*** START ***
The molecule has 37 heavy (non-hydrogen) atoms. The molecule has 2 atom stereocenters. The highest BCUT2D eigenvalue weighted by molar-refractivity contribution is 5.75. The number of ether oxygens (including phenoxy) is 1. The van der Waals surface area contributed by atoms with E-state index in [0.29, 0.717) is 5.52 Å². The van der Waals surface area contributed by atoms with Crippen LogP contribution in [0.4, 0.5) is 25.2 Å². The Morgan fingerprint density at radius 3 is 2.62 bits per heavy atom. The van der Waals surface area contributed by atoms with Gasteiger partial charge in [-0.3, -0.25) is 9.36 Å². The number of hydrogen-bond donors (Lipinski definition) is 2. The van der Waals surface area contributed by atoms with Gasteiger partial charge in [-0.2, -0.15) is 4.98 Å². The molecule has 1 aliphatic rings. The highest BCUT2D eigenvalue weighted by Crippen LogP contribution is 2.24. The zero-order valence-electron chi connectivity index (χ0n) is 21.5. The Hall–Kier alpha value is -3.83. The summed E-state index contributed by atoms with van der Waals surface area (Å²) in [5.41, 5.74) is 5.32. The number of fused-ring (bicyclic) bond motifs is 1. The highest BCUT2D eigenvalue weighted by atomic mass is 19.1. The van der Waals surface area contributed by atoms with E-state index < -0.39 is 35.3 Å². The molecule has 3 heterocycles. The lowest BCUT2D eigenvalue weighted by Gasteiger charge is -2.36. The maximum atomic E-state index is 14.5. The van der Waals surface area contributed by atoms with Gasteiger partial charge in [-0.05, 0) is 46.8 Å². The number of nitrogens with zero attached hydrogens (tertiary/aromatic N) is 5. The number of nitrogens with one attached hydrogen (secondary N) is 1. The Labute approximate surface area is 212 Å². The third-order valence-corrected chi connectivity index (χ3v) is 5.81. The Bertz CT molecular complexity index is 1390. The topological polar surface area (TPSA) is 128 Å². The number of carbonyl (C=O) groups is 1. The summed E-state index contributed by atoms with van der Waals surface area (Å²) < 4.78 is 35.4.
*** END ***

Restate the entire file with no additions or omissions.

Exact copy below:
The molecule has 37 heavy (non-hydrogen) atoms. The molecule has 2 atom stereocenters. The highest BCUT2D eigenvalue weighted by molar-refractivity contribution is 5.75. The number of ether oxygens (including phenoxy) is 1. The van der Waals surface area contributed by atoms with E-state index in [0.29, 0.717) is 5.52 Å². The van der Waals surface area contributed by atoms with Crippen LogP contribution in [0.4, 0.5) is 25.2 Å². The Morgan fingerprint density at radius 3 is 2.62 bits per heavy atom. The van der Waals surface area contributed by atoms with Gasteiger partial charge in [-0.3, -0.25) is 9.36 Å². The number of hydrogen-bond donors (Lipinski definition) is 2. The van der Waals surface area contributed by atoms with Gasteiger partial charge in [-0.2, -0.15) is 4.98 Å². The molecule has 1 aliphatic rings. The highest BCUT2D eigenvalue weighted by Crippen LogP contribution is 2.24. The zero-order valence-electron chi connectivity index (χ0n) is 21.5. The Hall–Kier alpha value is -3.83. The summed E-state index contributed by atoms with van der Waals surface area (Å²) in [5.41, 5.74) is 5.32. The number of fused-ring (bicyclic) bond motifs is 1. The highest BCUT2D eigenvalue weighted by atomic mass is 19.1. The van der Waals surface area contributed by atoms with E-state index < -0.39 is 35.3 Å². The molecule has 3 heterocycles. The lowest BCUT2D eigenvalue weighted by Gasteiger charge is -2.36. The maximum atomic E-state index is 14.5. The van der Waals surface area contributed by atoms with Gasteiger partial charge in [-0.05, 0) is 46.8 Å². The number of nitrogens with zero attached hydrogens (tertiary/aromatic N) is 5. The number of nitrogens with one attached hydrogen (secondary N) is 1. The Labute approximate surface area is 212 Å². The third-order valence-corrected chi connectivity index (χ3v) is 5.81. The Bertz CT molecular complexity index is 1390. The topological polar surface area (TPSA) is 128 Å². The number of carbonyl (C=O) groups is 1. The summed E-state index contributed by atoms with van der Waals surface area (Å²) < 4.78 is 35.4.